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Subject:Re: Non-English Proofers From:"Wayne J. Douglass" <wayned -at- VERITY -dot- COM> Date:Mon, 3 Mar 1997 09:18:43 -0800
At 02:42 PM 3/1/97 -0600, Dan Wise wrote:
>The methodology used by the (I think Sri Lankan) contractor was to have
>typists who could not read English type two simultaneous copies of the
>material. Obviously the typists were keying by rote. Then they
>electronically "bumped" the copies. Theory was that when there was no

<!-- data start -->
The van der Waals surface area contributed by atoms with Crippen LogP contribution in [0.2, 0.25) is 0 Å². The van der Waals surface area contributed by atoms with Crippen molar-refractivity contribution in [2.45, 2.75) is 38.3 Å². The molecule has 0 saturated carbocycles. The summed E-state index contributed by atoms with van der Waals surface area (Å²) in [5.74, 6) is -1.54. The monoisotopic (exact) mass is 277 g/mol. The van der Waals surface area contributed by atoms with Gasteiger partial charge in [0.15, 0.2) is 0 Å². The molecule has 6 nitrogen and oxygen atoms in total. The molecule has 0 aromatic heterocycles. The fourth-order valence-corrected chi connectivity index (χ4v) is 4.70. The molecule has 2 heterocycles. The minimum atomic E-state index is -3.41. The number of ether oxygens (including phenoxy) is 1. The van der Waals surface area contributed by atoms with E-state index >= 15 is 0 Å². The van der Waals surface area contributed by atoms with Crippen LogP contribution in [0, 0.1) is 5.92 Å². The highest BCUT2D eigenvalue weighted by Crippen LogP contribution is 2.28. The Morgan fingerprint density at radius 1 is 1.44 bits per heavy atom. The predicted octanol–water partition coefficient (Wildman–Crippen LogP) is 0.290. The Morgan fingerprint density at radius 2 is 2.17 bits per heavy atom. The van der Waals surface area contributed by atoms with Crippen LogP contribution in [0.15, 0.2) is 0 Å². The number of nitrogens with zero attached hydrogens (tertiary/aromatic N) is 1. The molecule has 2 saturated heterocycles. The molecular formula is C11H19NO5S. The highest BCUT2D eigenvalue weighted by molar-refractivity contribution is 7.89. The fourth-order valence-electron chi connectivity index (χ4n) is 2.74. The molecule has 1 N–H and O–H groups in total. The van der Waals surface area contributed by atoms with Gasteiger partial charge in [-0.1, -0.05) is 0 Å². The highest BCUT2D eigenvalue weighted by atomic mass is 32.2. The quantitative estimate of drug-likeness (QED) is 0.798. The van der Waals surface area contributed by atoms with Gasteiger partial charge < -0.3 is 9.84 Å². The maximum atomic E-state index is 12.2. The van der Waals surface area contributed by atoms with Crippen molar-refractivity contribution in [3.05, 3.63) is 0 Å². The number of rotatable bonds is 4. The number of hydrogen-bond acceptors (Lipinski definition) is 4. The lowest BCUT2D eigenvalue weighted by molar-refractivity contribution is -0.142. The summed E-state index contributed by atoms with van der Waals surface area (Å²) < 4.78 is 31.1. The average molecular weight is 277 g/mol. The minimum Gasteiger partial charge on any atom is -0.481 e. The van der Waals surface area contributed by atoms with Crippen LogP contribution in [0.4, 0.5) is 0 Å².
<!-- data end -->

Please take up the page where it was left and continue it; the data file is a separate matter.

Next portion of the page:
>match, there was an error in one of the copies. Both copies were checked
>for typos, again by rote.
I have heard of this approach in the context of converting documents that
were not in electronic form. The non-English spin is new to me, however.
The assertion is that scanning a paper document (and proofing it) produces
an error rate that is actually higher than having the material keyed in
again (and proofing it). Statistically it makes sense, but it doesn't seem
to have worked out in this case. It would be interesting to know if
English-speaking typists produce better results.
Maybe this is a variation of the idea that an infinite number of monkeys
banging on an infinite number of keyboards will eventually produce _Hamlet_?
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